Use this URL to cite or link to this record in EThOS: http://ethos.bl.uk/OrderDetails.do?uin=uk.bl.ethos.697916
Title: Shifting the I-R-F paradigm : an action research approach to improving whole-class interactional questioning competence
Author: Brand, David
ISNI:       0000 0004 5994 5455
Awarding Body: Newcastle University
Current Institution: University of Newcastle upon Tyne
Date of Award: 2016
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Abstract:
The Initiation-Response-Feedback (I-R-F) questioning sequence is perhaps the most common pedagogical discursive interaction, not just in classrooms, but in virtually every learning context; the educator asks a question, the learner responds and the educator gives feedback about that response. Children are introduced to these sequences from a very early age - usually through their formative communications with parents or adults - and continue to participate in them throughout their academic careers. In a whole-class school setting, these exchanges are notoriously teacher-dominated and tightly-controlled, characteristically offering students little time and opportunity to construct and develop their own ideas and thinking. Despite the myriad of changes in education over the last 20 years, it seems somewhat paradoxical that the stereo-typical I-R-F questioning sequence has exhibited such durability in its current form. The main aim of this research study was to investigate the degree to which the epistemological foundations of the whole-class I-R-F questioning sequence could be relocated from a traditionally behaviourist perspective towards a position more concomitant with social constructivism. Underpinning this philosophy is the belief that students should be given a much greater degree of interactional autonomy. The chosen methodology was based on an action research model with a multi-method approach for data collection. A framework of ‘best questioning practice’ was constructed in order to support teachers in improving their Interactional Questioning Competence (IQC) over the course of three action research cycles. In addition to this, three facilitators of change were employed as catalytic devices for enhancing teacher performance during the research; self-evaluation, focus group interviews and specialist coaching. The results show that although progress was made in many areas, other features of IQC were more resistant to change, largely as a result of the pedagogical goals of the teacher, the institutional motives of the school establishment and the political aspirations of current educational policy.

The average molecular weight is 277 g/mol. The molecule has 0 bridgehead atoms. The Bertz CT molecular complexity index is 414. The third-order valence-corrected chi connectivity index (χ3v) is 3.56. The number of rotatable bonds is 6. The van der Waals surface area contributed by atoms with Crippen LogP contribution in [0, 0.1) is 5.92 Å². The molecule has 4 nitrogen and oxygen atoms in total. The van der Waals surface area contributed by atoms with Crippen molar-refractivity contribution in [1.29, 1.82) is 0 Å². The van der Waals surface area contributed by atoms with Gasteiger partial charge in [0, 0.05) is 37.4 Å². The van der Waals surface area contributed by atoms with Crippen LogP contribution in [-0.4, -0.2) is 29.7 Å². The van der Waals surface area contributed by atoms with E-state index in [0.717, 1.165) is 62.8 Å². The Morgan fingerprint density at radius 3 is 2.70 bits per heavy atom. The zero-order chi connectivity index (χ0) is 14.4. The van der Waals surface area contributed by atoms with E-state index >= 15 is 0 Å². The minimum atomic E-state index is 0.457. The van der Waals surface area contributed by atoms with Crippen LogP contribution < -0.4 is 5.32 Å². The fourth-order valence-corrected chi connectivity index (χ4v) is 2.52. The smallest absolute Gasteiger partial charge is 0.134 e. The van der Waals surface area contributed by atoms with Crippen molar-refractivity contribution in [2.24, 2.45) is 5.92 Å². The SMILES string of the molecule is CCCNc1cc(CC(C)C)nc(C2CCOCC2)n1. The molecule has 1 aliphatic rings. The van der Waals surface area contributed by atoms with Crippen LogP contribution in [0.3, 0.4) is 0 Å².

Supervisor: Not available Sponsor: Not available
Qualification Name: Thesis (Ed.D.) Qualification Level: Doctoral
EThOS ID: uk.bl.ethos.697916  DOI: Not available
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